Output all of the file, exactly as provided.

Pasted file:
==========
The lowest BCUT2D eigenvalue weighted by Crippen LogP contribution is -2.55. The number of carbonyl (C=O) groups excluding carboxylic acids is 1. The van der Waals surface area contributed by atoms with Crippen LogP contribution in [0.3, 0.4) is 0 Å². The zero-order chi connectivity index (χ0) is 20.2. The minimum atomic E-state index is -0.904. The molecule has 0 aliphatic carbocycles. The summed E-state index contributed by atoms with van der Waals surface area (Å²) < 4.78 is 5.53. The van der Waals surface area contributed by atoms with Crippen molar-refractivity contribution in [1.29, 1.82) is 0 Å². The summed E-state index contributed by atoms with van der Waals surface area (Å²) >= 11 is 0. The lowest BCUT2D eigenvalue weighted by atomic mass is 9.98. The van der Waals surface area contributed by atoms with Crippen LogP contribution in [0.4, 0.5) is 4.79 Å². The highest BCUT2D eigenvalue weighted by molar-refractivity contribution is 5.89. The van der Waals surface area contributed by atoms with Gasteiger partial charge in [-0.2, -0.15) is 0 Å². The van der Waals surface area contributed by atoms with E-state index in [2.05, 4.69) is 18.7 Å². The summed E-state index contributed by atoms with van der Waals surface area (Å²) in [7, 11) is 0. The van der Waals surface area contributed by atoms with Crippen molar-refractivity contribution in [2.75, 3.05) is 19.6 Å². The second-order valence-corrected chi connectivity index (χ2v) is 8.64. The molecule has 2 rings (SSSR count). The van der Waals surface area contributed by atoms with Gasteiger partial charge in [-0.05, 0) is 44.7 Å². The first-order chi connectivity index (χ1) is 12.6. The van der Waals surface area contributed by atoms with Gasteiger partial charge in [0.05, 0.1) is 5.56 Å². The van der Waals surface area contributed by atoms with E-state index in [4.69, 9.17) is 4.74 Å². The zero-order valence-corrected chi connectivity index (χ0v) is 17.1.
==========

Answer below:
The lowest BCUT2D eigenvalue weighted by Crippen LogP contribution is -2.55. The number of carbonyl (C=O) groups excluding carboxylic acids is 1. The van der Waals surface area contributed by atoms with Crippen LogP contribution in [0.3, 0.4) is 0 Å². The zero-order chi connectivity index (χ0) is 20.2. The minimum atomic E-state index is -0.904. The molecule has 0 aliphatic carbocycles. The summed E-state index contributed by atoms with van der Waals surface area (Å²) < 4.78 is 5.53. The van der Waals surface area contributed by atoms with Crippen molar-refractivity contribution in [1.29, 1.82) is 0 Å². The summed E-state index contributed by atoms with van der Waals surface area (Å²) >= 11 is 0. The lowest BCUT2D eigenvalue weighted by atomic mass is 9.98. The van der Waals surface area contributed by atoms with Crippen LogP contribution in [0.4, 0.5) is 4.79 Å². The highest BCUT2D eigenvalue weighted by molar-refractivity contribution is 5.89. The van der Waals surface area contributed by atoms with Gasteiger partial charge in [-0.2, -0.15) is 0 Å². The van der Waals surface area contributed by atoms with E-state index in [2.05, 4.69) is 18.7 Å². The summed E-state index contributed by atoms with van der Waals surface area (Å²) in [7, 11) is 0. The van der Waals surface area contributed by atoms with Crippen molar-refractivity contribution in [2.75, 3.05) is 19.6 Å². The second-order valence-corrected chi connectivity index (χ2v) is 8.64. The molecule has 2 rings (SSSR count). The van der Waals surface area contributed by atoms with Gasteiger partial charge in [-0.05, 0) is 44.7 Å². The first-order chi connectivity index (χ1) is 12.6. The van der Waals surface area contributed by atoms with Gasteiger partial charge in [0.05, 0.1) is 5.56 Å². The van der Waals surface area contributed by atoms with E-state index in [4.69, 9.17) is 4.74 Å². The zero-order valence-corrected chi connectivity index (χ0v) is 17.1.